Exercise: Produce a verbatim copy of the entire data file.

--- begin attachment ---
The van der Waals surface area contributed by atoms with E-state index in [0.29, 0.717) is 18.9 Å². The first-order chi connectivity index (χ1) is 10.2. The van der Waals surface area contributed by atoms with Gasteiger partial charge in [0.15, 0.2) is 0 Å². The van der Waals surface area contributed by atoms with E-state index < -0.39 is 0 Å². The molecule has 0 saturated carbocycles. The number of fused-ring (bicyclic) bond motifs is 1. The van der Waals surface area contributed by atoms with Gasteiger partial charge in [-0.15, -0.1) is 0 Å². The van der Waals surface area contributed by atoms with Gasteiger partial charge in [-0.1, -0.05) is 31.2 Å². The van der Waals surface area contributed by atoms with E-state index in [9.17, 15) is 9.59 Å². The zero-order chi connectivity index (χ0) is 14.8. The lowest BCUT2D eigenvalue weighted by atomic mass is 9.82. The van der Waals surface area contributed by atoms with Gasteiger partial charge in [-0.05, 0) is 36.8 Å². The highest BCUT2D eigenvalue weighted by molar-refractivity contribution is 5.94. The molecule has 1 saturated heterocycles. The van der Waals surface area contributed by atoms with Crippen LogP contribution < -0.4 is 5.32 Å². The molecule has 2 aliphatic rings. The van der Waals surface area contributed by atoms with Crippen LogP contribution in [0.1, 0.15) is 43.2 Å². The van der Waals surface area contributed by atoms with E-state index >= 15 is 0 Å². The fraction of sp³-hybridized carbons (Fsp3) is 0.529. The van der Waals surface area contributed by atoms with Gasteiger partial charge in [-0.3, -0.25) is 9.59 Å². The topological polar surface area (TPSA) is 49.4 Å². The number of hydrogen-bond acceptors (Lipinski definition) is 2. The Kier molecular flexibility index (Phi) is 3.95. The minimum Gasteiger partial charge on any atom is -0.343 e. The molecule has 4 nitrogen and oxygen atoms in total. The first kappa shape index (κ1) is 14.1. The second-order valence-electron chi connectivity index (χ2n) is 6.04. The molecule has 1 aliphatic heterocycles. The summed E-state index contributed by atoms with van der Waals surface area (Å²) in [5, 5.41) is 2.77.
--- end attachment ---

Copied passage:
The van der Waals surface area contributed by atoms with E-state index in [0.29, 0.717) is 18.9 Å². The first-order chi connectivity index (χ1) is 10.2. The van der Waals surface area contributed by atoms with Gasteiger partial charge in [0.15, 0.2) is 0 Å². The van der Waals surface area contributed by atoms with E-state index < -0.39 is 0 Å². The molecule has 0 saturated carbocycles. The number of fused-ring (bicyclic) bond motifs is 1. The van der Waals surface area contributed by atoms with Gasteiger partial charge in [-0.15, -0.1) is 0 Å². The van der Waals surface area contributed by atoms with Gasteiger partial charge in [-0.1, -0.05) is 31.2 Å². The van der Waals surface area contributed by atoms with E-state index in [9.17, 15) is 9.59 Å². The zero-order chi connectivity index (χ0) is 14.8. The lowest BCUT2D eigenvalue weighted by atomic mass is 9.82. The van der Waals surface area contributed by atoms with Gasteiger partial charge in [-0.05, 0) is 36.8 Å². The highest BCUT2D eigenvalue weighted by molar-refractivity contribution is 5.94. The molecule has 1 saturated heterocycles. The van der Waals surface area contributed by atoms with Crippen LogP contribution < -0.4 is 5.32 Å². The molecule has 2 aliphatic rings. The van der Waals surface area contributed by atoms with Crippen LogP contribution in [0.1, 0.15) is 43.2 Å². The van der Waals surface area contributed by atoms with E-state index >= 15 is 0 Å². The fraction of sp³-hybridized carbons (Fsp3) is 0.529. The van der Waals surface area contributed by atoms with Gasteiger partial charge in [-0.3, -0.25) is 9.59 Å². The topological polar surface area (TPSA) is 49.4 Å². The number of hydrogen-bond acceptors (Lipinski definition) is 2. The Kier molecular flexibility index (Phi) is 3.95. The minimum Gasteiger partial charge on any atom is -0.343 e. The molecule has 4 nitrogen and oxygen atoms in total. The first kappa shape index (κ1) is 14.1. The second-order valence-electron chi connectivity index (χ2n) is 6.04. The molecule has 1 aliphatic heterocycles. The summed E-state index contributed by atoms with van der Waals surface area (Å²) in [5, 5.41) is 2.77.